My tips for dealing with difficult days
I’ve been through the mill on my own journey with MS, and still do on a daily basis.
It’s good that mental health issues are so recognised now, but a lot of people are still afraid to seek help.
It’s OK not to be OK
Life can be hard for anyone but I’d figure more so if you’re fighting a physical and mental battle every day. It’s exhausting!
I thought I’d share a few of my little tips for when everything gets too much, feels too hard, and just seems so difficult that you feel like you just can’t carry on.
Be kind to yourself
If you have a really bad day, it’s OK - hold on tight and be kind to yourself. If you need to stay in your PJ’s for a few days and shut out the world that’s OK, as long as you don’t let those feelings take up permanent residence.
Living in the present
The thing with depression (which can include living in the past, ruminating, feeling regret or remorseful about what you have lost, or should have done differently etc) or anxiety (which can be about living in the future, all ifs and buts, worrying over your future, what will become of you, what’s next, how you will cope, etc) – is they stop us living in the present.
It’s something few of us do, but it’s definitely the way to a healthier, calmer, more accepting mental space.
Taking each day as it comes
I try really hard to look at what I have now, today, at this moment in time. In the past when I’ve been feeling very low, perhaps even frustrated and a tiny bit sorry for myself, I’ve had another relapse and then I find myself wishing I was only as disabled as I was before!
So, what is your health like today, what things can you do today, is there happiness and joy to be found?
It could be that you’re not too good today. You’re disappointed. You had plans, but your body said nope, not today. Instead of seeing the despair because of what you can’t do, could you try to find a little blessing..?
Finding something you can manage
If you’re fed up because you can’t leave the house, could you find a little job to do..? Something you’ve been putting off for ages..? Maybe sort out the closet, or do your paperwork, or finally sort out your knickers..!
When we aim ridiculously high, and don’t achieve it, we berate ourselves mentally. That’s no good for us, we’re labelling ourselves.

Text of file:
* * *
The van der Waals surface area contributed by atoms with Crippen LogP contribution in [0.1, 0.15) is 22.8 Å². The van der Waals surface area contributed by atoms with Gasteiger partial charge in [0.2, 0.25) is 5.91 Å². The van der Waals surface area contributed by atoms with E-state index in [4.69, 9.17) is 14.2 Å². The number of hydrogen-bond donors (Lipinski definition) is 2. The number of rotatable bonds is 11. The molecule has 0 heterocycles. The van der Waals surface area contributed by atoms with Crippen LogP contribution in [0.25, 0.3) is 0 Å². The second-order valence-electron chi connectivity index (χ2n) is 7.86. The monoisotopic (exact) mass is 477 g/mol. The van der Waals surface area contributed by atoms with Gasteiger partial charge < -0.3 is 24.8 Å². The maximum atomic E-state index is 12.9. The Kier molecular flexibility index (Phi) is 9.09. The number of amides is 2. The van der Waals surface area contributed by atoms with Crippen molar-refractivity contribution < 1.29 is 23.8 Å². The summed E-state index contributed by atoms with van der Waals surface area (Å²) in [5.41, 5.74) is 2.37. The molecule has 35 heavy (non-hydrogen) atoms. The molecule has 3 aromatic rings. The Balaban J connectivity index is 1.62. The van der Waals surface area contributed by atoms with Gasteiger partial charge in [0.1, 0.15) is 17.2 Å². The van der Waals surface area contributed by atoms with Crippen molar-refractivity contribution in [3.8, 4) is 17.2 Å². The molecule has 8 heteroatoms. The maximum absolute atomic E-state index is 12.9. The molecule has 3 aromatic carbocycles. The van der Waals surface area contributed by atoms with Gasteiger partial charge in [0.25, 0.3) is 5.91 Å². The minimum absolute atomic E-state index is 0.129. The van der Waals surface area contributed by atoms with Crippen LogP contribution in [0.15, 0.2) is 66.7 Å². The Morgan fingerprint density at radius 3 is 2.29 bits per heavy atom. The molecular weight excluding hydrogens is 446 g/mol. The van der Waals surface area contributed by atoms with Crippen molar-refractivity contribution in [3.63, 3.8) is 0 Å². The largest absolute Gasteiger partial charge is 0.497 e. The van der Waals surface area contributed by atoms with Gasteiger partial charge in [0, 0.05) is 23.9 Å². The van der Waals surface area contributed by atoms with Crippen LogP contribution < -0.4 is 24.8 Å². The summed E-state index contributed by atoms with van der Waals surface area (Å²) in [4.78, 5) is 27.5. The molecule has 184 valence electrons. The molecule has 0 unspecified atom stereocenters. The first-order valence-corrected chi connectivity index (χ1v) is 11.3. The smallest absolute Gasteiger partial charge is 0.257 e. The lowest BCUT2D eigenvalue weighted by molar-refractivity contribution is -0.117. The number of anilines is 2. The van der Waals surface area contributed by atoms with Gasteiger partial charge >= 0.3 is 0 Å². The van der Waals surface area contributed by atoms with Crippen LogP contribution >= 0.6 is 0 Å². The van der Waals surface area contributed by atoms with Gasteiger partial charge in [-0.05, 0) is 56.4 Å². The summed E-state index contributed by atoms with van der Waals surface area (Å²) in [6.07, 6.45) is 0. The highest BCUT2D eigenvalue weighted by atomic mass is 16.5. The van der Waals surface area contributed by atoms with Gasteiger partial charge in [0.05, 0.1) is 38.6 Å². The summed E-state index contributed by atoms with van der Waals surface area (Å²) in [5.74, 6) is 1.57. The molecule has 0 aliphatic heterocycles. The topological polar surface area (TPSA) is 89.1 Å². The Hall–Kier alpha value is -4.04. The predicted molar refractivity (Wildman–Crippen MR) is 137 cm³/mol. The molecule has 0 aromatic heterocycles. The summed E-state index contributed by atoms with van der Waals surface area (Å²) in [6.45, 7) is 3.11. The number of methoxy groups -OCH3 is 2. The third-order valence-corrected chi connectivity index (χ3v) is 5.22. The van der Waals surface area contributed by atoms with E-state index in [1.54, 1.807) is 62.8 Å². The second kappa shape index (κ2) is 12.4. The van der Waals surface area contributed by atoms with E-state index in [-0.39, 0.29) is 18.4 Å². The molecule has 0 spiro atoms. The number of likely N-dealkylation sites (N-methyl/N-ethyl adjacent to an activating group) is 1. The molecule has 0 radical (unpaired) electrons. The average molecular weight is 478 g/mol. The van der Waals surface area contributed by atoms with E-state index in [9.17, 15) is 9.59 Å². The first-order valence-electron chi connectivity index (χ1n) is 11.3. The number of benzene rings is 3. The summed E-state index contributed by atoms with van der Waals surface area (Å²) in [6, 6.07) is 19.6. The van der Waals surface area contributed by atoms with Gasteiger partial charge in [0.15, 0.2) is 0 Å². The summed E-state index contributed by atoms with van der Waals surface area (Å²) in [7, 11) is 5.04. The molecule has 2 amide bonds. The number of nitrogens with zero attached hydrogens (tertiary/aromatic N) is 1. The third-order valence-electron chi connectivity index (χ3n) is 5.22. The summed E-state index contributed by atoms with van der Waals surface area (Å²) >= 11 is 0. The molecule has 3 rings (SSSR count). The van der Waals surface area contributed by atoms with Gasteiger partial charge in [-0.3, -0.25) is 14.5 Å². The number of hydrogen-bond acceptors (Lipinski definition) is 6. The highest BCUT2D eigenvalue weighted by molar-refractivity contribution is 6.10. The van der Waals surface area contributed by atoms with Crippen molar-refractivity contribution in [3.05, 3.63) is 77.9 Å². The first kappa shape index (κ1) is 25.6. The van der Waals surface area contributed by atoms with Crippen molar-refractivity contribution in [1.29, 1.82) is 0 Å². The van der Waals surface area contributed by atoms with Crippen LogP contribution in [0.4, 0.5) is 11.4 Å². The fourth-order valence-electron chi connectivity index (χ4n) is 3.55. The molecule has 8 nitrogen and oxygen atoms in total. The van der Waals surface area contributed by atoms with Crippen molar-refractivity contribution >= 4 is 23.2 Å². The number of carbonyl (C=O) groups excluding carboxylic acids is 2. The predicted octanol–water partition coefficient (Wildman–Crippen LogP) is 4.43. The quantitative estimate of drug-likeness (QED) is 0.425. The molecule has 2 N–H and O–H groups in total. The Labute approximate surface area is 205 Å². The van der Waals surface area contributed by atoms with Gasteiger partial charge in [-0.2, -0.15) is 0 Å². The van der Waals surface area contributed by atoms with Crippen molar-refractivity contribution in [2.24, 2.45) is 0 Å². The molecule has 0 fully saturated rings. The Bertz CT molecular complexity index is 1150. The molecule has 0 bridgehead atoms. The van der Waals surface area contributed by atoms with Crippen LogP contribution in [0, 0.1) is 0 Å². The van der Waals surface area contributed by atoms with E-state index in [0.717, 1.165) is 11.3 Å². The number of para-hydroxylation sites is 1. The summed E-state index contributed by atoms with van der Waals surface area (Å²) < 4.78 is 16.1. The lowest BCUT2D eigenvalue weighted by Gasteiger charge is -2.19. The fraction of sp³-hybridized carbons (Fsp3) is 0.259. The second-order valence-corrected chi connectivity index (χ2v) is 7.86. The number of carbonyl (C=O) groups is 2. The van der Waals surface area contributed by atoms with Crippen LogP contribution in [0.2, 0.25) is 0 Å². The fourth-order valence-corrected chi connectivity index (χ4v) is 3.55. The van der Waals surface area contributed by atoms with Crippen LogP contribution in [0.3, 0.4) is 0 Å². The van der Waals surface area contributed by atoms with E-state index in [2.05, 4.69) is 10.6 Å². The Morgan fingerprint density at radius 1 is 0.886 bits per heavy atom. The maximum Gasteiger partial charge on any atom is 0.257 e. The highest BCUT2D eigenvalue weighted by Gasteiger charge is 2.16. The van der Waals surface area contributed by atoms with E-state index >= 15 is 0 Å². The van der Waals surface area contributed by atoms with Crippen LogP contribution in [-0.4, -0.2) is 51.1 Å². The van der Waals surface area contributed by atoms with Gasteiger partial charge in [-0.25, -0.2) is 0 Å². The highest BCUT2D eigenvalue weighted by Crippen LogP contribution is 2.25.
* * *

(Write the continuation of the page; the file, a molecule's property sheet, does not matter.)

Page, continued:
Aim for smaller, realistic, but achievable goals. This can help us feel good about what we’re doing and who we are.
Be a best friend to yourself
If you’re really poorly today, could you wrap up and sit in the garden with a book and a cup of tea..? And if not, then it’s also OK to binge watch Netflix for today and see how you are tomorrow..!
I see a pattern of people with low mood, depression and anxiety absolutely beating themselves up. If we had a friend who was feeling like this, we would offer support, patience, kindness, love and try to find a bit of joy for them. How come we never offer ourselves the same self-care..?
Give yourself a break
If I’m having a bad time and am stuck at home, I try to give myself a break. I’ll have a nice shower, file my nails, tint my eyebrows and slap on some fake tan. Then I’ll put on fresh pyjamas and go back to bed. Because you know what, that’s all I can manage today.
I try not to stress about what’s not been done because these thoughts make me feel so terrible inside.
Kindness is key
Being kind to yourself is an absolute must! Leave the critical thoughts on the floor with your dirty washing, and make room in your mind for some praise, self love and a reminder that you’re doing your best.
And if you know, deep down inside, that you could be doing a little more or even taking up a new thing, like crosswords, knitting, to stop your mind wandering off, then do it!
Rome wasn’t built in a day, but going to bed feeling quite good about yourself for what you have done (even if it’s only one load of washing or finally getting your hair cut) is better for you than beating yourself down!
Good luck peeps! And remember there’s support out there if you need to reach out. Don’t feel you’re alone, you aren’t!
Feeling low or stressed? Download our booklet MS and your emotions: understanding and dealing with your feelings
This blog is based on an article first published in our Warrington Group's newsletter.